Something else about ocean swimming which differs from a pool, is the water. Chlorine vs salt water. Salt water makes you that little bit more bouyant which is why sometimes you can actually swim a bit faster than you would in a pool. The downside, is that you surprisingly end up swallowing a lot of that salt water – what with all that splashing, and kicking from the other 100 people around you, you’re bound to get some of that in your mouth. By the end of the race, you’re pretty dehydrated. It’s not like jogging or walking, where you can have a bottle of water on you. Salty/sandy water can also give you a rash. I had never thought that you could get a rash from swimming. Learnt this the hard way in my very first ocean swim race. This is why Vaseline comes in handy. Apply to armpits, neck, and inner thighs before the race. There’s also a lot of marine life that you might encounter during an ocean swim. I’ve been in a few swims (in Oz) where you see lots of jellyfish. In my experience, they’re pretty harmless. You just swim right over the top of ‘em. In Oz too, there’s also the very real threat of sharks and bluebottles. I was stung once by a bluebottle as a kid. I was just entering the beach and had gotten knee-deep when one wrapped itself around my knee and stung me. I couldn’t walk for a week. I suffer really bad reactions from stings. (I am also allergic to bee stings). Not everyone will suffer the same reaction. Oh, the joys of ocean swimming. It can be kinda scary sometimes swimming out in that vast unknown liquid vacuum of an ocean. Yes, ocean swimming is a challenge – mentally and physically. I like ocean swim races because there’s a start, an end, a whole lot of time to think about things in between. It’s kind of funny and interesting how many random thoughts and ideas go through your head when you swim (whether in an ocean or pool). If you had a random group of test subjects who were told to swim continuously for 30 minutes and their brain was hooked to a machine that could read thoughts, I bet there’d be numerous random thoughts floating around. Swimming, interestingly enough, is also one of those activities that you have to do alone. Sure, you can go along to the pool with a friend, but the act of swimming is a solo one. You can’t swim with someone and chat to them as you would if you walking or jogging with a friend. You can’t really even listen to music. You swim with yourself, and against yourself. It is best enjoyed alone. And that’s not a bad thing. In fact, it’s one of the things I like swimming. Being in a little bubble in my own pool of thoughts without the need to converse with anyone or listen to external stimuli (no iPod, no phones, no tv, no sounds) for a 30 minutes a day). It’s my form of meditation almost. Of silent fluid movement.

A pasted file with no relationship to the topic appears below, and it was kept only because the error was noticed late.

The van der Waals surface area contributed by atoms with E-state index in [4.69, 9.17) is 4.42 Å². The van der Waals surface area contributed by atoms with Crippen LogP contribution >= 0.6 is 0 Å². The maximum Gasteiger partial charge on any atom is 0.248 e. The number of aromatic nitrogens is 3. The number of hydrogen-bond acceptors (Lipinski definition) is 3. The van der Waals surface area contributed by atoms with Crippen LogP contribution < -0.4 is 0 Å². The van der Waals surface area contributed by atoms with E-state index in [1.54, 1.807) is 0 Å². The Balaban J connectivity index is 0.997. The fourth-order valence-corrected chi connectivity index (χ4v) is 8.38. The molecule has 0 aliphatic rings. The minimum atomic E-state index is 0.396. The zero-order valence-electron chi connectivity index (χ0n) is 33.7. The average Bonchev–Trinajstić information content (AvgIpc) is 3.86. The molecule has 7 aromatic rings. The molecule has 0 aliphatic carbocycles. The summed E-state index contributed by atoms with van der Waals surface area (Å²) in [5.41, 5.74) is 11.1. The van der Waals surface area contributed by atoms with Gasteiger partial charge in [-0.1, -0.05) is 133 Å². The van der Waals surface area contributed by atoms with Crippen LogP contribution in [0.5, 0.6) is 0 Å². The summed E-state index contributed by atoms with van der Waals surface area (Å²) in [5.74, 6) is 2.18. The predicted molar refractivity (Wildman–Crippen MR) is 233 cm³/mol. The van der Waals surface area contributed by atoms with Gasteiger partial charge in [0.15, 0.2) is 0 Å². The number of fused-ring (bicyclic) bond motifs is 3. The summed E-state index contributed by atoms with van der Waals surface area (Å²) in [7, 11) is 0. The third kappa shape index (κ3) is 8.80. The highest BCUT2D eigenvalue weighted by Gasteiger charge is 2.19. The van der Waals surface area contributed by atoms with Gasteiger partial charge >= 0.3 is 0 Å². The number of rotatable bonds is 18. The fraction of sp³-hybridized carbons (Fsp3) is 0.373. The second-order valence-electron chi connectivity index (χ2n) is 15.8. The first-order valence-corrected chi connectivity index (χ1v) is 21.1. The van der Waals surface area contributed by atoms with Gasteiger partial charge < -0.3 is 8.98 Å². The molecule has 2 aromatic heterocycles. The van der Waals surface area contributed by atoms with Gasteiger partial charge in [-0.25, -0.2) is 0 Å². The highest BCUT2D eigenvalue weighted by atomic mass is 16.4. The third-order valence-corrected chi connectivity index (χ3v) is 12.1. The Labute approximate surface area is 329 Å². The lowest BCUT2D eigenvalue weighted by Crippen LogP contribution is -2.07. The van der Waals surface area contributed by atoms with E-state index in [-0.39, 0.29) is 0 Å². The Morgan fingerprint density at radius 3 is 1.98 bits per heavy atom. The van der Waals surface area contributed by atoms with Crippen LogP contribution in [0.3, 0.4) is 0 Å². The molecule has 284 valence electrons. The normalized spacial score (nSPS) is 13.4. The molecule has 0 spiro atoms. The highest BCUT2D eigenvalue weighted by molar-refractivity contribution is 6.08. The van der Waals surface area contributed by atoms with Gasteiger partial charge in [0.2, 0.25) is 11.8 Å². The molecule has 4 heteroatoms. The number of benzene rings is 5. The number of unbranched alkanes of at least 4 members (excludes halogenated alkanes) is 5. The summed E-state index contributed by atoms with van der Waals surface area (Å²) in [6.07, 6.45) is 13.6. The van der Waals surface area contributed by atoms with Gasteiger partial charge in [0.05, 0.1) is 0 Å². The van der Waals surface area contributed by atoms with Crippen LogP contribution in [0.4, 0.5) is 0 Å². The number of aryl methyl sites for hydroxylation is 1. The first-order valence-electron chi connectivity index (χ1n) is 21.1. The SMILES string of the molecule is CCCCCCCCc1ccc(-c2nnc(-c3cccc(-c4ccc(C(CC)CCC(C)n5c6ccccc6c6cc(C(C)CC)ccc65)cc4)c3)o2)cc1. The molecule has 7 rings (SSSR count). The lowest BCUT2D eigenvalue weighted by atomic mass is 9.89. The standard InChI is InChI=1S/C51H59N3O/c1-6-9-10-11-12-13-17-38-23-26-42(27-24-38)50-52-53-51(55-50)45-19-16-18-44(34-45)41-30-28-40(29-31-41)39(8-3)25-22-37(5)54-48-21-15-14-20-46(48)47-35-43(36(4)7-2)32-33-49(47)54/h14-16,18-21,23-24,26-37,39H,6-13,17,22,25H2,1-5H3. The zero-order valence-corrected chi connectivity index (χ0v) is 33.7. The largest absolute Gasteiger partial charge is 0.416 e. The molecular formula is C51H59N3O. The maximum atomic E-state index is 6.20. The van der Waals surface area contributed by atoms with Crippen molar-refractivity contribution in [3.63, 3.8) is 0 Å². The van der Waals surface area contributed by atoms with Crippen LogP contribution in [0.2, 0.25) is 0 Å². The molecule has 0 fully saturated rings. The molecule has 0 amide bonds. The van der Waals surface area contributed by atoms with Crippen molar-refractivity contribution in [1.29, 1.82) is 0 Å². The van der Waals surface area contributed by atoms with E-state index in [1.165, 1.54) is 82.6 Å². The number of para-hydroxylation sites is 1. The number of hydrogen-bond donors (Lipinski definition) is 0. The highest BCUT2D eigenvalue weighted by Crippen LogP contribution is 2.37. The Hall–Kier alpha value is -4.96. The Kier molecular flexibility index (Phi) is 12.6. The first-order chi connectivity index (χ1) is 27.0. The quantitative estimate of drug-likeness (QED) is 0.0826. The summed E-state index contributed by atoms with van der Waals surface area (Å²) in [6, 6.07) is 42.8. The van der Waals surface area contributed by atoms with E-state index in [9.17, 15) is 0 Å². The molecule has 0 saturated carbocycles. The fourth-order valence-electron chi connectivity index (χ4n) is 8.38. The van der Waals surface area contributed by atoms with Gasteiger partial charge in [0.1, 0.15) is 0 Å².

This summer, I have decided to compete in at least 3 open water swim races in Japan. Hopefully I will end up doing 4 or 5 though – at a rate of one ocean swim per fortnight, which will take me into the next two months. To compete in one swim per week is a little strenuous on the body and social life. Coincidentally, the swims that I will be competing in are in different prefectures of Japan. This is great – I’m combining travel (weekend trips away with a spot of sightseeing) as well as a swim race (exercise and healthy competition is good for oneself). 3 swims. And 3 prefectures. At a minimum.